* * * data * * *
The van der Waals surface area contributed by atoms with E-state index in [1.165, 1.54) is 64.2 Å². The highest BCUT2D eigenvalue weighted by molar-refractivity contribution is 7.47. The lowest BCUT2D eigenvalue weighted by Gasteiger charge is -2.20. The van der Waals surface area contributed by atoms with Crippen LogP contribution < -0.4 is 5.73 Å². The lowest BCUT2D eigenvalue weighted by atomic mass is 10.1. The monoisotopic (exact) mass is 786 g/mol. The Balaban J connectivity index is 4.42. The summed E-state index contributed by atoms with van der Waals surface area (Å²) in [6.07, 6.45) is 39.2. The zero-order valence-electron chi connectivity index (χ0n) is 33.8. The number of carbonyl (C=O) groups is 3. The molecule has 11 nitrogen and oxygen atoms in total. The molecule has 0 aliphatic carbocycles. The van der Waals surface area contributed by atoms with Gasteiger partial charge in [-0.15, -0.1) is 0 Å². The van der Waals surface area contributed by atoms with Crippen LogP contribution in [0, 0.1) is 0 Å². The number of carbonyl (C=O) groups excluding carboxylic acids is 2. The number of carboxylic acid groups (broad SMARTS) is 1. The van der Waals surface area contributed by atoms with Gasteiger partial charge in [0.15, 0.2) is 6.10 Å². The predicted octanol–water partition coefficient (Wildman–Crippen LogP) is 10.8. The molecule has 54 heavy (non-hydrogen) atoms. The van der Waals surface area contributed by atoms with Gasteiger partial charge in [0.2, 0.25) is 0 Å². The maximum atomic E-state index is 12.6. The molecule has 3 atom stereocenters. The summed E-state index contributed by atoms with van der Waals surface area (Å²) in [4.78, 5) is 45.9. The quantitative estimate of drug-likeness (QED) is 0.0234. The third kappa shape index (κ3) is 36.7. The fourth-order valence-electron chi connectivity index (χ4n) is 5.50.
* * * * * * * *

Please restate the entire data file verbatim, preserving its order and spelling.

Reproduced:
The van der Waals surface area contributed by atoms with E-state index in [1.165, 1.54) is 64.2 Å². The highest BCUT2D eigenvalue weighted by molar-refractivity contribution is 7.47. The lowest BCUT2D eigenvalue weighted by Gasteiger charge is -2.20. The van der Waals surface area contributed by atoms with Crippen LogP contribution < -0.4 is 5.73 Å². The lowest BCUT2D eigenvalue weighted by atomic mass is 10.1. The monoisotopic (exact) mass is 786 g/mol. The Balaban J connectivity index is 4.42. The summed E-state index contributed by atoms with van der Waals surface area (Å²) in [6.07, 6.45) is 39.2. The zero-order valence-electron chi connectivity index (χ0n) is 33.8. The number of carbonyl (C=O) groups is 3. The molecule has 11 nitrogen and oxygen atoms in total. The molecule has 0 aliphatic carbocycles. The van der Waals surface area contributed by atoms with Gasteiger partial charge in [-0.15, -0.1) is 0 Å². The van der Waals surface area contributed by atoms with Crippen LogP contribution in [0, 0.1) is 0 Å². The number of carbonyl (C=O) groups excluding carboxylic acids is 2. The number of carboxylic acid groups (broad SMARTS) is 1. The van der Waals surface area contributed by atoms with Gasteiger partial charge in [0.15, 0.2) is 6.10 Å². The predicted octanol–water partition coefficient (Wildman–Crippen LogP) is 10.8. The molecule has 54 heavy (non-hydrogen) atoms. The van der Waals surface area contributed by atoms with Gasteiger partial charge in [0.2, 0.25) is 0 Å². The maximum atomic E-state index is 12.6. The molecule has 3 atom stereocenters. The summed E-state index contributed by atoms with van der Waals surface area (Å²) in [4.78, 5) is 45.9. The quantitative estimate of drug-likeness (QED) is 0.0234. The third kappa shape index (κ3) is 36.7. The fourth-order valence-electron chi connectivity index (χ4n) is 5.50.